I watched the preacher kill in the dull yellow light of an alley. A young girl, it was, in her teens, looked like. I got there too late. I watched him put a marigold in her mouth and walk away down the street. The mist that rose up from the pavement after the rain hid his feet like the picture I have in my mind of Jesus walking on the Sea of Galilee.
When the preacher faded away, I went to the girl. She was all mangled but I felt her neck for a pulse anyway. It was a crazy thing to do. It was as if I couldn’t help myself, to touch her still-warm skin, to look into her vacant eyes for an account of her life, to smell death on the marigold stitched in place by gold thread.
I rose, saddened. This was not the first time the preacher had killed a young girl and I’m largely to blame, having that knowledge and turning a blind eye, denying it again and again. But denials hide nothing in the end. The truth lies in the catacombs of the mind and the constant drip, drip, drip of it will eat a person up.
I hurried away, down to the Trinity, and I washed off any associative sins in the rush of its Gulf-bound water. Dirty and wise, the Trinity, and I lay on the bank to dry, glad of her gurgling council. I dozed off for a time and awoke with a clear vision: the preacher would have to die.
I had no energy to leave the river but I needed a drink, so I walked up to Elmer’s on Riverfront for a fifth of whiskey and back down to the river. I sat on the bank and drank from the bottle until the shaking stopped and I could see every detail of the killing plan.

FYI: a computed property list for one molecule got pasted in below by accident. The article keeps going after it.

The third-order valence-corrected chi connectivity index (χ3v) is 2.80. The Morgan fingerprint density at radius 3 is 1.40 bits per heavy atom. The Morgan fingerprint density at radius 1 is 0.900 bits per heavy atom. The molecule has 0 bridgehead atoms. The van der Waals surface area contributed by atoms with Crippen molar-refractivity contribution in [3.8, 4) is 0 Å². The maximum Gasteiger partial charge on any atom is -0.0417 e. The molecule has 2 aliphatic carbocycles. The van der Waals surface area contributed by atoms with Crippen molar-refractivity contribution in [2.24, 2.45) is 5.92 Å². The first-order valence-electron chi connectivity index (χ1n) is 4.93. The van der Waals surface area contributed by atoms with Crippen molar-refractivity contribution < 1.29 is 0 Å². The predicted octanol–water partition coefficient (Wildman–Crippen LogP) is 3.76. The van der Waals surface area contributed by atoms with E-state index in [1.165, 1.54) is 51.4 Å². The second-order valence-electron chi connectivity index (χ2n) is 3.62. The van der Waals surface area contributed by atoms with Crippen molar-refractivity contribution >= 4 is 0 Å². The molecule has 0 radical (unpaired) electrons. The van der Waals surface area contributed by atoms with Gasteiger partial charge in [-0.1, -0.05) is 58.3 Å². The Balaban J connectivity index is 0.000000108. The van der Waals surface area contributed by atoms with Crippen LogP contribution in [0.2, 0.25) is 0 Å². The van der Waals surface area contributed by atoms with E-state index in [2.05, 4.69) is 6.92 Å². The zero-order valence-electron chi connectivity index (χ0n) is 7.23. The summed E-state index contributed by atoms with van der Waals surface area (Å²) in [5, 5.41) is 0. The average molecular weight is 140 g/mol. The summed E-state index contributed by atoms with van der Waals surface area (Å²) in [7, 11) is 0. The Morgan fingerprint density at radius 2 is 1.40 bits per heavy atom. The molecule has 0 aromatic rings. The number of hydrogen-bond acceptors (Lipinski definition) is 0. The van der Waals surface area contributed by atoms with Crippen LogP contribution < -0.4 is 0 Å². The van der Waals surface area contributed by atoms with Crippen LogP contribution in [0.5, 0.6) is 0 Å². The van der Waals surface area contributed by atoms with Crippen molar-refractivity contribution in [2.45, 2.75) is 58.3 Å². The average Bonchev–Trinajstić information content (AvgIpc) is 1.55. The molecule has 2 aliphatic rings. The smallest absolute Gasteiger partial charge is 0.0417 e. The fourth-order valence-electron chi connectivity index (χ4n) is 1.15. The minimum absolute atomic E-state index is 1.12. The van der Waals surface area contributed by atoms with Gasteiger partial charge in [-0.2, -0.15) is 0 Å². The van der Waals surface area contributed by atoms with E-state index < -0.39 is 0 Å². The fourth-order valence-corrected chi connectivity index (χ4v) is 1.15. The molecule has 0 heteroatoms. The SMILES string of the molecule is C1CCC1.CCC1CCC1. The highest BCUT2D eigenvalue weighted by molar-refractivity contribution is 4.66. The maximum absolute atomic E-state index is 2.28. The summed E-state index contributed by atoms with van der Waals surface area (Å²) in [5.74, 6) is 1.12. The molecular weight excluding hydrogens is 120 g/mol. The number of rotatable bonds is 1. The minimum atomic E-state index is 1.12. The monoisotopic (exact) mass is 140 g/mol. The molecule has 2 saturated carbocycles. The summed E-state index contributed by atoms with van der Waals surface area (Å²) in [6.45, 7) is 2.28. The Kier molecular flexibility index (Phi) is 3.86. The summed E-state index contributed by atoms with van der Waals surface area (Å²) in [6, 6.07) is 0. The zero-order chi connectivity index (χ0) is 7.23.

Tomorrow, after the preacher had finished evangelizing, I’d track him down, drag him to the dungeon and torture and kill him like he does his young girls. I would be the New Jesus and kill the False Prophet.
I poured the rest of the whiskey from the bottle into my flask, and I went into the Great Trinity Forest to imbibe the night and its sounds and prepare myself for the task.
The next afternoon I watched the preacher from my usual vantage point. He strode to the corner of North Lamar and San Jacinto wearing his game show face as a mask, swinging his iniquitous hands as if they were clean.
His hat and suit looked respectable, but they were sheep’s clothing. The gray, fresco fabric belied his falsehood, and pride and violence strained at the top button of his single-breasted jacket.
He planted himself in view of the movie house up the street and commenced to preaching a changed life. “Listen to me, peoples of the Earth, I am the New Prophet and I bring to you a chance to redeem the rest of the days of your lives!”
You are the ultimate deceiver, I thought, and I squinted at the unforgiving southern sun, praying for something as true as rain.
All that came was a stream of people from the 1p.m. matinee, the preacher’s daily bread. He beseeched them, “Brother, let me show you the saving light. Sister, do you want more out of life?”
A small crowd gathered quickly, same as yesterday and all the days before that, for this was a city ripe with desire for the infusion of a higher power it could bend to its will.
The preacher plied his crowd, began working them up to desperation for healing like a lynch mob for makeshift justice.
“Your sins are blocks to receiving good things, Brothers and Sisters. God can’t give if you can’t receive. If you’ve confessed your sins and are still blocked, I can unblock you, that’s the gift of the Spirit that I was given.”
When the crowd was at the height of holy frustration, he bellowed, “Now, I can only take one of y’all. It’s all I got in me, one healing per day. Who’s it gonna be?”
The crowd surged forward, a pool of menace suddenly, and amidst the pushing, I could see it was trying to purge itself of a young man in a business suit. He popped out before the preacher bawling for the Midas touch.
The preacher circled round and round him, incantating, and when he’d lulled the young man into complaisance, he clapped his huge hands once behind his head, like a gunshot, and the man dropped to the ground convulsing and blithering.